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The World According to Arnold

Hollywood superstar Arnold Schwarzenegger knows what he wants—and usually gets it.
David Shaw
From the Print Edition:
Arnold Schwarzenegger, Summer 96

(continued from page 15)

Schwarzenegger lights his Cohiba with a larger version of the blow torch he used at Schatzi; the thin bolt of flame looks hot enough to incinerate the entire trailer. As we smoke and sip espresso, he talks about parenting. He didn't have an early call today--he's awaiting the call for his next scene right now--so he wanted to take four-year-old Christina to school again this morning. But she demanded that her mother accompany them. She cried and pretended to throw up. Schwarzenegger wanted time alone with her, though, and he insisted that they leave Maria behind. Christina not only got over her upset, he says--the proud parent is talking now--but once they got to school, she wrote down her numbers from one to 15 and then sounded them all out, "and then I said, out of nowhere, 'OK, sound them out in German,' and she did that, too. The teacher said 'Wow!' She was very pleased." Because of his own strict upbringing, Schwarzenegger is much more the disciplinarian with the children than Maria is. "Her upbringing was more lenient, more positive," he says. "In an Austrian home, the emphasis is on what you did wrong, what you did bad, rather than what you did well. There's a lot of things that I had to learn--to be positive, to reinforce the positive, to give kids the confidence."

 

A few days earlier, the Los Angeles Times had published a Valentine's Day story on several prominent couples, Schwarzenegger and Shriver among them. The story said that on the day the two met, Schwarzenegger told Maria's mother, "Your daughter has a great body." I thought that seemed a bit brazen, even for Schwarzenegger.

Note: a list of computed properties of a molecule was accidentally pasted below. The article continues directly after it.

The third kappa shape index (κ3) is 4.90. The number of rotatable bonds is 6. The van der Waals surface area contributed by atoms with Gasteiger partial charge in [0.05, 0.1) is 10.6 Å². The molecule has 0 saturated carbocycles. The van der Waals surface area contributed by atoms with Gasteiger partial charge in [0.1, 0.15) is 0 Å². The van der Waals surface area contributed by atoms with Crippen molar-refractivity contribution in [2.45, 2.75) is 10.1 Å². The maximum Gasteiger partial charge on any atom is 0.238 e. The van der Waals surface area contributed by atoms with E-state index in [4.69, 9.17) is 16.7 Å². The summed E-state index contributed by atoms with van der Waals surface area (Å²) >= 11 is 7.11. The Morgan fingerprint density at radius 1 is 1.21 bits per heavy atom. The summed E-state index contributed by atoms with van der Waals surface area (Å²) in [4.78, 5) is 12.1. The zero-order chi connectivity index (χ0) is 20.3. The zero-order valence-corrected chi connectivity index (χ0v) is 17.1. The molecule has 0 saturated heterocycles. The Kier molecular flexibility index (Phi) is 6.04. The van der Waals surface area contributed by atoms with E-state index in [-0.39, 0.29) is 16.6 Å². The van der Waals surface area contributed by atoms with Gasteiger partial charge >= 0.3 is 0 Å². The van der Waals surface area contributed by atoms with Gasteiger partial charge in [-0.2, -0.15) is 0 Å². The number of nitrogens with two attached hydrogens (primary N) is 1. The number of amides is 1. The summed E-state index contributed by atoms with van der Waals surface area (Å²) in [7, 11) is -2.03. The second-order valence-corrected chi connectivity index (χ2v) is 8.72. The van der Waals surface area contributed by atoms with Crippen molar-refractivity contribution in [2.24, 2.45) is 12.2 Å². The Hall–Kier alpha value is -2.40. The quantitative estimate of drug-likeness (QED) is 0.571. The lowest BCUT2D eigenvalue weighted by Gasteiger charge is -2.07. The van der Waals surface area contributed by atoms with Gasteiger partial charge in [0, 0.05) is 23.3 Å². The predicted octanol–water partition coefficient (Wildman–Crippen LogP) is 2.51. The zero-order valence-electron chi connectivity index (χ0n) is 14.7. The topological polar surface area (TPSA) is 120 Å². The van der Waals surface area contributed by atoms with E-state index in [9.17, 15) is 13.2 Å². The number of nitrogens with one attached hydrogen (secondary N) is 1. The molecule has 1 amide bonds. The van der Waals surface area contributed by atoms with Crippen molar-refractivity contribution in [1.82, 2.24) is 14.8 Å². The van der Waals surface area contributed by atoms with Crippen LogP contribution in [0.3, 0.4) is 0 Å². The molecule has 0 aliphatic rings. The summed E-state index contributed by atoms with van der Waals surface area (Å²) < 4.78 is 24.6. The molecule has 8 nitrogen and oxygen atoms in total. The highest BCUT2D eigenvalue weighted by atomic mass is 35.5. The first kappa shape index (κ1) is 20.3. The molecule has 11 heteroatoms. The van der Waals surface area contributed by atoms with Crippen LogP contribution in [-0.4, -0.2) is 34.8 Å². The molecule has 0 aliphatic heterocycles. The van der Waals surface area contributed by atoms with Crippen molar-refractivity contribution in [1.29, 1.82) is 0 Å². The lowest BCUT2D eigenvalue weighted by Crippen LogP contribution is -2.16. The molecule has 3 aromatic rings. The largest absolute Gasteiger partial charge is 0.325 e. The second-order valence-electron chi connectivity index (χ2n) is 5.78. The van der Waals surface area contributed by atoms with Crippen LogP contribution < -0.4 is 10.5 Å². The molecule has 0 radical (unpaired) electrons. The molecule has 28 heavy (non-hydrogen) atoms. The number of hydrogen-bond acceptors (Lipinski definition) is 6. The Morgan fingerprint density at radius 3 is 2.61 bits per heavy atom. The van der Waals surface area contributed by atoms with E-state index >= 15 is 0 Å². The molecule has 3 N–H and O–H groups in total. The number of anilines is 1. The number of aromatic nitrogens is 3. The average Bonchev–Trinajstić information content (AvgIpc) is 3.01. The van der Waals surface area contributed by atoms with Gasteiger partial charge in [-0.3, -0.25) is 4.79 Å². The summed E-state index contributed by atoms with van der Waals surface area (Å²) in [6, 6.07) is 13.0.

"Did you really say that?" I ask.

 

"No. I said, 'she has a nice ass.'"

As it turned out, she has more than that. But even though Schwarzenegger says he knew on their first date alone that she was the woman for him, it took nine years before he was ready to get married. He carried the engagement ring around for six months, changing his mind several times about the right moment and the right setting to propose marriage, before he finally popped the question in a rowboat on a lake, near where he grew up in Austria.

"I never saw myself as a guy that could settle down," he says. "I was always very derogatory about the station wagons that people used in the '60s and '70s, with the dog and the cat and the kids screaming--and now I'm driving around with the dogs, the puppies, the kids screaming in the back, the wife in the front seat, trying to calm everyone down."

Schwarzenegger wants to talk more about family, not just his own, but family in general, the family in trouble. I interrupt to ask how, as the father of three young children, he justifies making such gratuitously violent movies. In 1988, the National Coalition on Television Violence named him the most violent actor of the year after he averaged a mind-numbing 146 acts of violence an hour in Running Man. I tell him that I'm opposed to censorship but that I banned the TV show "Mighty Morphin Power Rangers" from our house when I realized that my six-year-old son, Lucas, was much more likely to hit and kick and act aggressively after seeing it. But Schwarzenegger insists that his movies don't have a bad effect on children. His two-year-old son sees no violent movies--"not even mine"--but he "kicks everything that he sees. Things like smacking the girls in the face--he realizes he can cause damage. He picks up a frying pan and he sees everyone running from him. That's when he's in his glory," he says. "Kids have a certain amount of aggression stored away. You go through stages. Then you grow out of it."

 


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